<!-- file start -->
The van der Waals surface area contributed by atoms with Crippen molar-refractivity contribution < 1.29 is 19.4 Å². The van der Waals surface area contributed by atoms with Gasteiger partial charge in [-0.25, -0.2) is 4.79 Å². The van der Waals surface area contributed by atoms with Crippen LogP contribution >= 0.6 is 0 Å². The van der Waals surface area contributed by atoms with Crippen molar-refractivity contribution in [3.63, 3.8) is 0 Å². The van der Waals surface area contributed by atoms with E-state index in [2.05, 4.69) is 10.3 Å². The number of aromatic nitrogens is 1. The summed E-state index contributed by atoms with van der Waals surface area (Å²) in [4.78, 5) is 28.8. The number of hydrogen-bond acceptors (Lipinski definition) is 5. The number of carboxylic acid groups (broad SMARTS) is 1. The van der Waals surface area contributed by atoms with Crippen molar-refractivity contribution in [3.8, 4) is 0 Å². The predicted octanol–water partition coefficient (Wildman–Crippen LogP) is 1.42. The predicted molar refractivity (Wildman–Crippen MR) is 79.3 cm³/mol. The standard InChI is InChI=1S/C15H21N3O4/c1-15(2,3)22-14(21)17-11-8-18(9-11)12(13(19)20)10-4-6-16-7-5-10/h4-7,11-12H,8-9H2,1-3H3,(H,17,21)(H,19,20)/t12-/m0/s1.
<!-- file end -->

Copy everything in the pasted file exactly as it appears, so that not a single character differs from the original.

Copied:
The van der Waals surface area contributed by atoms with Crippen molar-refractivity contribution < 1.29 is 19.4 Å². The van der Waals surface area contributed by atoms with Gasteiger partial charge in [-0.25, -0.2) is 4.79 Å². The van der Waals surface area contributed by atoms with Crippen LogP contribution >= 0.6 is 0 Å². The van der Waals surface area contributed by atoms with Crippen molar-refractivity contribution in [3.63, 3.8) is 0 Å². The van der Waals surface area contributed by atoms with E-state index in [2.05, 4.69) is 10.3 Å². The number of aromatic nitrogens is 1. The summed E-state index contributed by atoms with van der Waals surface area (Å²) in [4.78, 5) is 28.8. The number of hydrogen-bond acceptors (Lipinski definition) is 5. The number of carboxylic acid groups (broad SMARTS) is 1. The van der Waals surface area contributed by atoms with Crippen molar-refractivity contribution in [3.8, 4) is 0 Å². The predicted octanol–water partition coefficient (Wildman–Crippen LogP) is 1.42. The predicted molar refractivity (Wildman–Crippen MR) is 79.3 cm³/mol. The standard InChI is InChI=1S/C15H21N3O4/c1-15(2,3)22-14(21)17-11-8-18(9-11)12(13(19)20)10-4-6-16-7-5-10/h4-7,11-12H,8-9H2,1-3H3,(H,17,21)(H,19,20)/t12-/m0/s1.